Tuesday, 1 July 2003

Going to Church

Except it’s not church as such, though in some ways more so.
Anticlockwise round the reservoir.  Crossing Doe Lane, the path becomes narrower – or rather the encroaching vegetation reaches in further.  Watch out for the stinging nettles and the brambles that catch and tug.  But the Queen Anne’s Lace adds graciousness lighter than air.  The branches close in overhead as well and the leaves are full, making a tunnel of green gloom, which suggests a journey through the innards of the world.
In the background is the roar of the motorway, part-muffled of outright nuisance.  Precision engineering, roaring wildly, the frantic rush and possibility of horrific danger; rubber thrashing against hot asphalt. (We have made it possible to get right outside the weave of life).  Luckily it is muffled enough that the mind can sink beneath it and effectively blot it out, though not altogether without cost.
Now we’ve arrived.  To the left of the path the scarified earth drops away into the clearing by the bridge.  The space is lightly enclosed by sycamore, alder, hawthorne and ash and there is a single pew for the likes of us.  Coming a few weeks ago you would have found the choir full of ramsons (it smelled like they’d all been eating French the night before) opposite a congregation of more lightly perfumed bluebells.  Now just the odd handful of red campion, like mischievous children, have scattered themselves about the place.  Under the bridge the water breaks over the weir, foaming but then smoothing around some huge old blocks of chiselled stone – suggestive of ancient graves, or the relic of an altar whose sacrifice is obsolete – before puckering up in ripples where the stream shallows over the stones and flows on its secret way. 
There is no cross as such though plenty of trees.  An alder grows straight out of the stream’s bank.  From time to time the rising water has torn the earth away from its roots and so they lie exposed, rather disturbing as though they are tortured, unmovingly twisted.  At the same time their craving for depth suggests a strength that is both restful and vital.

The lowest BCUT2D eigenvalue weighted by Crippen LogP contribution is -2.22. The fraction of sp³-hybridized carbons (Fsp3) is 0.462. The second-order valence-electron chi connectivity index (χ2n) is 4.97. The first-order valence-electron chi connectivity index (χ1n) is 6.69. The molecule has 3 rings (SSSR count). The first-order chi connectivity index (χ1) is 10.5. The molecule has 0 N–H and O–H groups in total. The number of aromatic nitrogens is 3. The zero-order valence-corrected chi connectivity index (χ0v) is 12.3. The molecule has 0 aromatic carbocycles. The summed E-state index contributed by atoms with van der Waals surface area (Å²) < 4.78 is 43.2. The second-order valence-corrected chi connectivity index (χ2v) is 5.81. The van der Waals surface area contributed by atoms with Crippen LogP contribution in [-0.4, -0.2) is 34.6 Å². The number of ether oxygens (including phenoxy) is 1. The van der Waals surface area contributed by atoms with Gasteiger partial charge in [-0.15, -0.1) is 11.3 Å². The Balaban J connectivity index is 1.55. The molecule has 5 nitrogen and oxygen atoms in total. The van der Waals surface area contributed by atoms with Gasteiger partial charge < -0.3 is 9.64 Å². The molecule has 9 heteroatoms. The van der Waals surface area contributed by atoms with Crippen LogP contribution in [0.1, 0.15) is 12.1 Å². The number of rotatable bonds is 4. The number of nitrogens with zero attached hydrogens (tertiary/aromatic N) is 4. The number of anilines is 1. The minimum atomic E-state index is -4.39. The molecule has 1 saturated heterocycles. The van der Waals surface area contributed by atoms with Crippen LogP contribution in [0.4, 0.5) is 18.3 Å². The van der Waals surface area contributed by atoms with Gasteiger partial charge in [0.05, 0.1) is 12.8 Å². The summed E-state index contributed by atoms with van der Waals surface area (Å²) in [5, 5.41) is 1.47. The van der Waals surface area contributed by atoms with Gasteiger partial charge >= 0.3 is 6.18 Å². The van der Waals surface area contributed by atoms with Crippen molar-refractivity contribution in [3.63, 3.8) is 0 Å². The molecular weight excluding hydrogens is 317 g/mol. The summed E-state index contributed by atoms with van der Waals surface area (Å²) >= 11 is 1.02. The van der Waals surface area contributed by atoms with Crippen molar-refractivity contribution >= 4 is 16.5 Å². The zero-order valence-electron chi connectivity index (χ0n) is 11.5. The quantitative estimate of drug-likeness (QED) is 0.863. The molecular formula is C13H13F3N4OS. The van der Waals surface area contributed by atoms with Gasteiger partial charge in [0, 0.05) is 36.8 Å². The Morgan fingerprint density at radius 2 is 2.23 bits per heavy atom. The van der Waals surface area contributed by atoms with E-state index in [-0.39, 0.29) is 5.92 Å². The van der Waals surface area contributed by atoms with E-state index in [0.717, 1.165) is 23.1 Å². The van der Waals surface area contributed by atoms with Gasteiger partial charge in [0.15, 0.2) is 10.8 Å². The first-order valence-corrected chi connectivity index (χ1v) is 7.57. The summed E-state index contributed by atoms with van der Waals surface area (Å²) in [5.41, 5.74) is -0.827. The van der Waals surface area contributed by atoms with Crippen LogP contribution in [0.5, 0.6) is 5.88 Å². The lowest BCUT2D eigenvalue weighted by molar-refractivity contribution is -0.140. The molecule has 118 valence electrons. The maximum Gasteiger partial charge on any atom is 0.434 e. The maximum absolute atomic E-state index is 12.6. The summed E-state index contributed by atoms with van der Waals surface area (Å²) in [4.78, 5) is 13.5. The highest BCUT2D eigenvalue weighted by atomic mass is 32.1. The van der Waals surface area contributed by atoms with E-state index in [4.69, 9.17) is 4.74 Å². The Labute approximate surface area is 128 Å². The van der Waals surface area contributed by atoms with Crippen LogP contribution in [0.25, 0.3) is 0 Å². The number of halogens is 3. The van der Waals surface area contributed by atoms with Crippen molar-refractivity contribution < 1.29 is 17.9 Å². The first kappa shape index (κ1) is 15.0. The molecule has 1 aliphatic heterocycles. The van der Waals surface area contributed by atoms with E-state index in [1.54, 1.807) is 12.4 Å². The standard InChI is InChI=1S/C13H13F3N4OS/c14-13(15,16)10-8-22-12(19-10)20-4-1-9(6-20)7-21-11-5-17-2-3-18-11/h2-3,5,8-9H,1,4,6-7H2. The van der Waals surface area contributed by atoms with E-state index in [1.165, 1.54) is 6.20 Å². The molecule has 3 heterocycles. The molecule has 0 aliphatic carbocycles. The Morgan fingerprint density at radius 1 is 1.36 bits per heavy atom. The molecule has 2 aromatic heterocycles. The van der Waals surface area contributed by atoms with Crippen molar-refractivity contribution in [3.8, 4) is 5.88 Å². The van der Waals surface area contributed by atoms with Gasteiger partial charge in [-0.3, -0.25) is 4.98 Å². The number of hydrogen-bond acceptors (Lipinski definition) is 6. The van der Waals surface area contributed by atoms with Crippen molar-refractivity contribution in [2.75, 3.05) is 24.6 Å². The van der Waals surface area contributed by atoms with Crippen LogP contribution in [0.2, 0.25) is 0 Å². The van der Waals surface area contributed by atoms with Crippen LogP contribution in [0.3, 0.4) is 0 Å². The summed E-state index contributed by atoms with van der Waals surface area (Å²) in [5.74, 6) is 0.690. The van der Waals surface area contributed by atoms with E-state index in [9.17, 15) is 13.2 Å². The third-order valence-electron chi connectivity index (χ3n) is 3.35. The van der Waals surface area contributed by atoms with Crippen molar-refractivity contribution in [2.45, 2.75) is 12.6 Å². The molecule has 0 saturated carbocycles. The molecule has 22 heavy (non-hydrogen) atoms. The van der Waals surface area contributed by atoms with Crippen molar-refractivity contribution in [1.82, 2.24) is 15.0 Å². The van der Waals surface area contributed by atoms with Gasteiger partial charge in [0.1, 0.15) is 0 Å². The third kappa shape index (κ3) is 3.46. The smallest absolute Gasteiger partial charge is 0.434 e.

The light is best at the turning points of the day when it slants in from east or west, heightening the contrasts – crisp and fresh at early morning, rich and mellow with approaching sunset – but at any time it is still a delight – being constantly tinted, mixed and broken by the moving leaves and branches.
There are angels in the architecture – complete with wings, feathers and heavenly voices – occasionally you see them darting from branch to branch.  A couple of horses amble up to the nearby fence, they look around but they’re not bothered and wander off again.
Time to sit, ponder and imagine.  With Rockley Old Hall a short walk away, what characters must have passed by here or lingered on what business in centuries long gone?  In pre-Christian ages (and more recently perhaps) what spirits would have been said to inhabit such a place as this?  And what of the divine life is manifested to us here and now … ?
We have never really arrived or concluded before time calls for us to move on again.  Time to find a smooth pebble and perhaps a stick to throw into the canopy reflecting pool.  Perhaps make a wish or perhaps not.  Content just to let them go their various ways.

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